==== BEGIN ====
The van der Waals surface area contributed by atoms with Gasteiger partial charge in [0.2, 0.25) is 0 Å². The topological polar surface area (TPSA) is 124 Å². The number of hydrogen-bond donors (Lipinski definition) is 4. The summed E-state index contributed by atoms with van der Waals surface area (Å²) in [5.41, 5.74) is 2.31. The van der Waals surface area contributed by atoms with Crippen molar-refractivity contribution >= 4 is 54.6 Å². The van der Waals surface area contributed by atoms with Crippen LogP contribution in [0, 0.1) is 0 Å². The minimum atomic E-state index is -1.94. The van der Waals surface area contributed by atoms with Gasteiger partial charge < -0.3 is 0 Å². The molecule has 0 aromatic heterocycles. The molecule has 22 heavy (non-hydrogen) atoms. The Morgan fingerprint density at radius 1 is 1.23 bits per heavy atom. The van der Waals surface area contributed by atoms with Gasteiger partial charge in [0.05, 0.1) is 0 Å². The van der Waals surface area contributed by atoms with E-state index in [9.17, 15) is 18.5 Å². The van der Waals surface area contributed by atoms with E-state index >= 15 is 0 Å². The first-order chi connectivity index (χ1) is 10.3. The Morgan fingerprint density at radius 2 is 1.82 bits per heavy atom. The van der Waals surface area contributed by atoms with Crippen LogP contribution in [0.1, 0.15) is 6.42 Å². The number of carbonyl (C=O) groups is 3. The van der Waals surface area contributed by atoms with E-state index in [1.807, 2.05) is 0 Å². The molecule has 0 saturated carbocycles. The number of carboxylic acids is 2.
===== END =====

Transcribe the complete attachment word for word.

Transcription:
The van der Waals surface area contributed by atoms with Gasteiger partial charge in [0.2, 0.25) is 0 Å². The topological polar surface area (TPSA) is 124 Å². The number of hydrogen-bond donors (Lipinski definition) is 4. The summed E-state index contributed by atoms with van der Waals surface area (Å²) in [5.41, 5.74) is 2.31. The van der Waals surface area contributed by atoms with Crippen molar-refractivity contribution >= 4 is 54.6 Å². The van der Waals surface area contributed by atoms with Crippen LogP contribution in [0, 0.1) is 0 Å². The minimum atomic E-state index is -1.94. The van der Waals surface area contributed by atoms with Gasteiger partial charge < -0.3 is 0 Å². The molecule has 0 aromatic heterocycles. The molecule has 22 heavy (non-hydrogen) atoms. The Morgan fingerprint density at radius 1 is 1.23 bits per heavy atom. The van der Waals surface area contributed by atoms with Gasteiger partial charge in [0.05, 0.1) is 0 Å². The van der Waals surface area contributed by atoms with E-state index in [9.17, 15) is 18.5 Å². The van der Waals surface area contributed by atoms with E-state index >= 15 is 0 Å². The first-order chi connectivity index (χ1) is 10.3. The Morgan fingerprint density at radius 2 is 1.82 bits per heavy atom. The van der Waals surface area contributed by atoms with Crippen LogP contribution in [0.1, 0.15) is 6.42 Å². The number of carbonyl (C=O) groups is 3. The van der Waals surface area contributed by atoms with E-state index in [1.807, 2.05) is 0 Å². The molecule has 0 saturated carbocycles. The number of carboxylic acids is 2.